Update: The Samsung Note 10's camera takes great photos, and we'll test it out over the course of a 72 hour day by snapping a few low-light photos with its Multi-lens setup. It's among the best camera phones in 2019, as you'll see from the newly updated photo gallery below. Set your crosshair to 'stunned' for some of these Note 10 photos.
The Samsung Galaxy Note 10's cameras instantly stand out with the best camera phones in 2019, or at least that's the conclusion I'm drawing before TechRadar in Friday's full review. We close on the result now that the chamber has been tested.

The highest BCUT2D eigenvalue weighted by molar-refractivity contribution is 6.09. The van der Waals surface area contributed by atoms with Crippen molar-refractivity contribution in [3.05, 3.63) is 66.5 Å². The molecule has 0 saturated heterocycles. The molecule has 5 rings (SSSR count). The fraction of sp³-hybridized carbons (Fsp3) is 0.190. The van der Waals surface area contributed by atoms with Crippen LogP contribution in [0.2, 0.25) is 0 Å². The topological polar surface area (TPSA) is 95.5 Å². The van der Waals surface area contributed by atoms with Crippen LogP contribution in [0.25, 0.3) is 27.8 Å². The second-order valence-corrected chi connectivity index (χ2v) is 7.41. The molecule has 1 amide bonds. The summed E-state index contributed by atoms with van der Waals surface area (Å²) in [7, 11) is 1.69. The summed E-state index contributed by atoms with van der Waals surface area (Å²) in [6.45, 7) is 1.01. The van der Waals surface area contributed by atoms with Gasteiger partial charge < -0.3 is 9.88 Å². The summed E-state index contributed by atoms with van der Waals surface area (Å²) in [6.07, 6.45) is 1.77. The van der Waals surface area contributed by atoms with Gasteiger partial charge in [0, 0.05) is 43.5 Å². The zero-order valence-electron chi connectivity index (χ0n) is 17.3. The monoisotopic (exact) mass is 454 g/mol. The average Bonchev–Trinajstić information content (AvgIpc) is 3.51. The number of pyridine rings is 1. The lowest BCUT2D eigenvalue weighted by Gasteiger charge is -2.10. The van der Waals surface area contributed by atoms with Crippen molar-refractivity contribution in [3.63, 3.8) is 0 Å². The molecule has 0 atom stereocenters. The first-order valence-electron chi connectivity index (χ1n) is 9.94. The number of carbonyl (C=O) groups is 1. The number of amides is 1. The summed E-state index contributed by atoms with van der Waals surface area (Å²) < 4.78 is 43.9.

I have already unpacked the Note 10 and have offered details on dimensions, performance and some camera samples. Now it's time to reveal the full gallery and demo of the versatility of four lenses plus an exclusive depth sensor.
The Samsung Note 10 is equipped with a regular 12MP lens with a variable f/1.5, and an f/2.4 aperture. Explain that very briefly: the amount of light it absorbs varies depending on the number of lighting conditions. It's quite complex for a smartphone.
What stands out more is its 12MP f/2.1 telephoto and 16MP f/2.2 ultra-wide-angle lenses. They offer photos from different perspectives. I was shown scenes in a new way: up close without distortion through the 2x telephoto zoom lens, and cramming more into the frame with the wide angle lens - without getting everything back in the frame.
After a week of testing, I'm ready to share the good, the bad, and sometimes slightly out of focus. Here is our ongoing Note 10 camera review.
10 different 10 scenes filmed